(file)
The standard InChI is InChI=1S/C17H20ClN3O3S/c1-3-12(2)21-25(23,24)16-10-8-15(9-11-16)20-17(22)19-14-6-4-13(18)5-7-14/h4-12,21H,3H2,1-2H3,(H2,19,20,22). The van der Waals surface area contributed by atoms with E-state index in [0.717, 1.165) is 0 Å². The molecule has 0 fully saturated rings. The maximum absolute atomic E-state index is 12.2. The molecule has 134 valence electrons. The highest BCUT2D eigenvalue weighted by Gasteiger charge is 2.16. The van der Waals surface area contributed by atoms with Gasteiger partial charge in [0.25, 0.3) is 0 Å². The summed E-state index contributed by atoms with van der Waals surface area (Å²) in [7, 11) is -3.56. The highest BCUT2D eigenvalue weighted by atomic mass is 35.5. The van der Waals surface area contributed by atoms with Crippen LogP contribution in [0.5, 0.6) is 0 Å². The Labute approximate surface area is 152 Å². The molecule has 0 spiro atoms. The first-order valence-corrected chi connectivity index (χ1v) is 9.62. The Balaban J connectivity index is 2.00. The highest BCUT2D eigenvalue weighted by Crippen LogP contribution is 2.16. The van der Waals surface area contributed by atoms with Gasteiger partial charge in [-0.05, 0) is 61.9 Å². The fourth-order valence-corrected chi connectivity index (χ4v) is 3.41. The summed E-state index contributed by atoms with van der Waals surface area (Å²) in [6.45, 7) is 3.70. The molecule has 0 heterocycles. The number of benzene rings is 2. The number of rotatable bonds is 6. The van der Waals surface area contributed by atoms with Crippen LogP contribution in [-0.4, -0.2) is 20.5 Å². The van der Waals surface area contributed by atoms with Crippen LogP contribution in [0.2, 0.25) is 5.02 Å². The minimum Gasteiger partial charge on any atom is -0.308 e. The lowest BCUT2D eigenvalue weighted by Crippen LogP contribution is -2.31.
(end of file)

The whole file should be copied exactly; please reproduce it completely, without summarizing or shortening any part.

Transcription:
The standard InChI is InChI=1S/C17H20ClN3O3S/c1-3-12(2)21-25(23,24)16-10-8-15(9-11-16)20-17(22)19-14-6-4-13(18)5-7-14/h4-12,21H,3H2,1-2H3,(H2,19,20,22). The van der Waals surface area contributed by atoms with E-state index in [0.717, 1.165) is 0 Å². The molecule has 0 fully saturated rings. The maximum absolute atomic E-state index is 12.2. The molecule has 134 valence electrons. The highest BCUT2D eigenvalue weighted by Gasteiger charge is 2.16. The van der Waals surface area contributed by atoms with Gasteiger partial charge in [0.25, 0.3) is 0 Å². The summed E-state index contributed by atoms with van der Waals surface area (Å²) in [7, 11) is -3.56. The highest BCUT2D eigenvalue weighted by atomic mass is 35.5. The van der Waals surface area contributed by atoms with Crippen LogP contribution in [0.5, 0.6) is 0 Å². The Labute approximate surface area is 152 Å². The molecule has 0 spiro atoms. The first-order valence-corrected chi connectivity index (χ1v) is 9.62. The Balaban J connectivity index is 2.00. The highest BCUT2D eigenvalue weighted by Crippen LogP contribution is 2.16. The van der Waals surface area contributed by atoms with Gasteiger partial charge in [-0.05, 0) is 61.9 Å². The fourth-order valence-corrected chi connectivity index (χ4v) is 3.41. The summed E-state index contributed by atoms with van der Waals surface area (Å²) in [6.45, 7) is 3.70. The molecule has 0 heterocycles. The number of benzene rings is 2. The number of rotatable bonds is 6. The van der Waals surface area contributed by atoms with Crippen LogP contribution in [-0.4, -0.2) is 20.5 Å². The van der Waals surface area contributed by atoms with Crippen LogP contribution in [0.2, 0.25) is 5.02 Å². The minimum Gasteiger partial charge on any atom is -0.308 e. The lowest BCUT2D eigenvalue weighted by Crippen LogP contribution is -2.31.